Thursday, November 7, 2013

Multiple Writing Projects

To multitask or not to multitask? That may only be a question because I ended it with a question mark.

I know better. I'm just not cut out for it. I do far better when I focus on one project at a time. Once a project is complete it can be set on its pedestal in the appropriate place to be admired - or worshiped, as the case may be - and then I can move on to the next. My lovely and talented wife can pull off multiple deadlines and missions scopes without breaking a sweat. If she'd created the universe, it would have been done a day early and under budget.

I, on the other hand, might have been ready for the beta-testing in the requisite time frame, but creation would have required about 13.8 billions years of upgrades and general tidying up. The graphics probably would have sucked too.

Some writers have multiple projects going at any given time and swear by the process since they never get bored. I myself waffle back and forth, hoping that the next time I decide to go the multitask route, I will have gained some cyber-zen insight that will allow me to Photoshop with one hand, type with the other, read with one eye open and meditate with the other eye closed.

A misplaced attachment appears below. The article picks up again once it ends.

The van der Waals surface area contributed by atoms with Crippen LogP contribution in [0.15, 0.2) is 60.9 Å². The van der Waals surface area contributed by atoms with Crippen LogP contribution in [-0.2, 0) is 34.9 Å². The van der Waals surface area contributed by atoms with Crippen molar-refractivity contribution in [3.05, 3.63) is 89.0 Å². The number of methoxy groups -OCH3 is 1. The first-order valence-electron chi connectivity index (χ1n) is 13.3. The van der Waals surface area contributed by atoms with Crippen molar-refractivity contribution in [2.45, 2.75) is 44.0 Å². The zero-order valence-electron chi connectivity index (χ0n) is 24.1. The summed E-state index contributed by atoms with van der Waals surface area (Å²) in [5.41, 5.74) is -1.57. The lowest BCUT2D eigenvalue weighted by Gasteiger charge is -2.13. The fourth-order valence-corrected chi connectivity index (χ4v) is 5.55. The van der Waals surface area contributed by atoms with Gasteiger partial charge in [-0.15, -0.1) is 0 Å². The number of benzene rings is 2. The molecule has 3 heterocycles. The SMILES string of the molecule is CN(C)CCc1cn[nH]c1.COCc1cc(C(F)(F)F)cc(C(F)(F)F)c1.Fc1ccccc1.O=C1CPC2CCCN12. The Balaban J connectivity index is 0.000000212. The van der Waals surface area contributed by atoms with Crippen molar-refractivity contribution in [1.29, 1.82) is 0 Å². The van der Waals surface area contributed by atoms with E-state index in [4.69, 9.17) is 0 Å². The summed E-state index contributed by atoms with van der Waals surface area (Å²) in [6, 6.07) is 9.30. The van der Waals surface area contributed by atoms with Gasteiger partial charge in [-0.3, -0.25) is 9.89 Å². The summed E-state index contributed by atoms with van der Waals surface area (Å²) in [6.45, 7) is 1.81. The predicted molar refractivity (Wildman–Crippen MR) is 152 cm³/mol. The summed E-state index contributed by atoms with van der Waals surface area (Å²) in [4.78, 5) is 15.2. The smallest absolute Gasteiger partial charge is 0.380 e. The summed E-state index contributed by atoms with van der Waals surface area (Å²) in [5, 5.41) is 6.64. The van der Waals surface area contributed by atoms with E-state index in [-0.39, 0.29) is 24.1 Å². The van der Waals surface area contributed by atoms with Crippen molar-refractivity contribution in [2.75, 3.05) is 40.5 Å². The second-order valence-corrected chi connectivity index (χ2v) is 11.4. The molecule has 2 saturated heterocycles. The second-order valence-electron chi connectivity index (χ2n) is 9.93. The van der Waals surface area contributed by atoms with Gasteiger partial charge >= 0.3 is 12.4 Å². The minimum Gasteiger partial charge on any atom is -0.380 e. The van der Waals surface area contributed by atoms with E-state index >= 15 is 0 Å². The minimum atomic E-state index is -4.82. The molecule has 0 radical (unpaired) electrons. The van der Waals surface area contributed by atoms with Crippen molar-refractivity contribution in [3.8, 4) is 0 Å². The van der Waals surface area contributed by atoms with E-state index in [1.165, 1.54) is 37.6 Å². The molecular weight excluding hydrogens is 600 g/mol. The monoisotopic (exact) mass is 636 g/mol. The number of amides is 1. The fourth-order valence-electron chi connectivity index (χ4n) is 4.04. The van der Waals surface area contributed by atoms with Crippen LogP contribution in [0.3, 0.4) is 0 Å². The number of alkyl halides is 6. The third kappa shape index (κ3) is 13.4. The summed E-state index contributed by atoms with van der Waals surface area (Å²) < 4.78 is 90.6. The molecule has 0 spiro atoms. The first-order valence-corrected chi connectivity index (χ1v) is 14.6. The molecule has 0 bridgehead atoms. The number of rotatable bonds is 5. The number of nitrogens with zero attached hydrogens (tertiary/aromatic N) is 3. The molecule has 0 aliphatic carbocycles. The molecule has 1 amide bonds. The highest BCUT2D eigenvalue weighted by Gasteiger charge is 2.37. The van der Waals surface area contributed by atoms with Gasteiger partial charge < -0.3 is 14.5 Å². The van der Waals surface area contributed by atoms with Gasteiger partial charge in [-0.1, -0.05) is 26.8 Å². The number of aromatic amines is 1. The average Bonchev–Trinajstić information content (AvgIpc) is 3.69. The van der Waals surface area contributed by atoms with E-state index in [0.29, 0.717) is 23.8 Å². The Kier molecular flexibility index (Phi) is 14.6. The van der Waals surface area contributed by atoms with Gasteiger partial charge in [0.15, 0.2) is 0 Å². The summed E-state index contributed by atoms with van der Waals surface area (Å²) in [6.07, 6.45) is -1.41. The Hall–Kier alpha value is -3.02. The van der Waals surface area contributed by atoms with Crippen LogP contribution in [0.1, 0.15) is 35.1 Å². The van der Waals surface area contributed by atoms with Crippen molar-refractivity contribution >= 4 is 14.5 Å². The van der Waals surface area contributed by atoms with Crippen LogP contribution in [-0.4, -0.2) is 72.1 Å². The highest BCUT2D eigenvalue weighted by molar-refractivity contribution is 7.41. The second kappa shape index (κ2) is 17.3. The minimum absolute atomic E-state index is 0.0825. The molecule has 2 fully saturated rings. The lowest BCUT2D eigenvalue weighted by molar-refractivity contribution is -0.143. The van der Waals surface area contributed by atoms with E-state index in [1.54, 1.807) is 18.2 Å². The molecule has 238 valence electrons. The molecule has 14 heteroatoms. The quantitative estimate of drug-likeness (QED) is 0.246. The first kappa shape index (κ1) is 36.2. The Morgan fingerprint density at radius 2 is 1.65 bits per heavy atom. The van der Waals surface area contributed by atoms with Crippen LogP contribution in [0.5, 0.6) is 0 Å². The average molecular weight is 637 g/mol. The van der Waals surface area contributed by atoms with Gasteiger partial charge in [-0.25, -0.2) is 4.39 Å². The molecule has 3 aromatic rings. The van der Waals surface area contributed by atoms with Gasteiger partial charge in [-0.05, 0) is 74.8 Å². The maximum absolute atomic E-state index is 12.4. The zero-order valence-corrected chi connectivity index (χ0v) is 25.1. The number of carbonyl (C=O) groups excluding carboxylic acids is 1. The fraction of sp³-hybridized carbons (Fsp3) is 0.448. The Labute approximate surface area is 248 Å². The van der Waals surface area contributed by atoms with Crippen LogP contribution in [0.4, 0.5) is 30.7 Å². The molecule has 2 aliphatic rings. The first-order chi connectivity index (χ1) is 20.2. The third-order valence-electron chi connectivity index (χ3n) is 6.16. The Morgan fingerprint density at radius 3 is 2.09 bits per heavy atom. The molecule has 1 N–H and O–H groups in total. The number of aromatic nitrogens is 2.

I can read them with my eyes shut! 
     That is VERY HARD to do! 
     But it’s bad for my hat 
          and makes my eyebrows get red hot. 
     SO … reading with my eyes shut 
          I don’t do an awful lot.
                                             -- Dr. Seuss

Even so, I keep a pretty detailed set of notes and project list that I even sometimes adhere to.

On the list at the moment are, in no particular order:

1. Zulu Time chapters for JukePop Serials
2. An alternate history tale
3. A first contact war story
4. A SF noir piece
5. (2) Lovecraftian tales, one SF, the other more traditional
6. My latest SF humor piece

So my advice on multitasking? Try it. If it doesn't work, stop it. If you haven't tried it lately. Try it again. A gain some thing every cycle and the better I get at both, the more likely I am to continue working both side of that street.

Never be so locked into something that you're unwilling to try something new. The past isn't the prescription for the future if you're bringing new skills to the project. Or projects.

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